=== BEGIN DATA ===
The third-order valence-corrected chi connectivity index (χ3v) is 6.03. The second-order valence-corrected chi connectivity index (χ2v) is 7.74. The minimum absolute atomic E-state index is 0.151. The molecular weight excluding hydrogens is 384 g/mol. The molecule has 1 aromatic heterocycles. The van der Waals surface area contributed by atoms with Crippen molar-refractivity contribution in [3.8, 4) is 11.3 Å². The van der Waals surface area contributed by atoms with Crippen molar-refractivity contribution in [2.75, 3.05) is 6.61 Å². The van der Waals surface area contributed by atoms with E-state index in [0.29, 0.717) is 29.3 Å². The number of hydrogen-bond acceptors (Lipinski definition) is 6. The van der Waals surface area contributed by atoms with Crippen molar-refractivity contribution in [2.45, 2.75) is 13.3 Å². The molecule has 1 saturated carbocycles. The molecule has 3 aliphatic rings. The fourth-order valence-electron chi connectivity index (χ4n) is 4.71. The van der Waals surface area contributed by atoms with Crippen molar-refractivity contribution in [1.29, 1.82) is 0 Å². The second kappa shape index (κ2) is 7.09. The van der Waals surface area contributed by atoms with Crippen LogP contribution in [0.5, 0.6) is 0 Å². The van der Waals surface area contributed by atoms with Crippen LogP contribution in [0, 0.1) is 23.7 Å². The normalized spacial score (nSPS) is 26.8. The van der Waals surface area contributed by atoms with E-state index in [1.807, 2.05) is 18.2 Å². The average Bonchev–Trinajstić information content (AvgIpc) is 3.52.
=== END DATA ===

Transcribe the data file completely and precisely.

The third-order valence-corrected chi connectivity index (χ3v) is 6.03. The second-order valence-corrected chi connectivity index (χ2v) is 7.74. The minimum absolute atomic E-state index is 0.151. The molecular weight excluding hydrogens is 384 g/mol. The molecule has 1 aromatic heterocycles. The van der Waals surface area contributed by atoms with Crippen molar-refractivity contribution in [3.8, 4) is 11.3 Å². The van der Waals surface area contributed by atoms with Crippen molar-refractivity contribution in [2.75, 3.05) is 6.61 Å². The van der Waals surface area contributed by atoms with E-state index in [0.29, 0.717) is 29.3 Å². The number of hydrogen-bond acceptors (Lipinski definition) is 6. The van der Waals surface area contributed by atoms with Crippen molar-refractivity contribution in [2.45, 2.75) is 13.3 Å². The molecule has 1 saturated carbocycles. The molecule has 3 aliphatic rings. The fourth-order valence-electron chi connectivity index (χ4n) is 4.71. The van der Waals surface area contributed by atoms with Crippen molar-refractivity contribution in [1.29, 1.82) is 0 Å². The second kappa shape index (κ2) is 7.09. The van der Waals surface area contributed by atoms with Crippen LogP contribution in [0.5, 0.6) is 0 Å². The van der Waals surface area contributed by atoms with Crippen LogP contribution in [0, 0.1) is 23.7 Å². The normalized spacial score (nSPS) is 26.8. The van der Waals surface area contributed by atoms with E-state index in [1.807, 2.05) is 18.2 Å². The average Bonchev–Trinajstić information content (AvgIpc) is 3.52.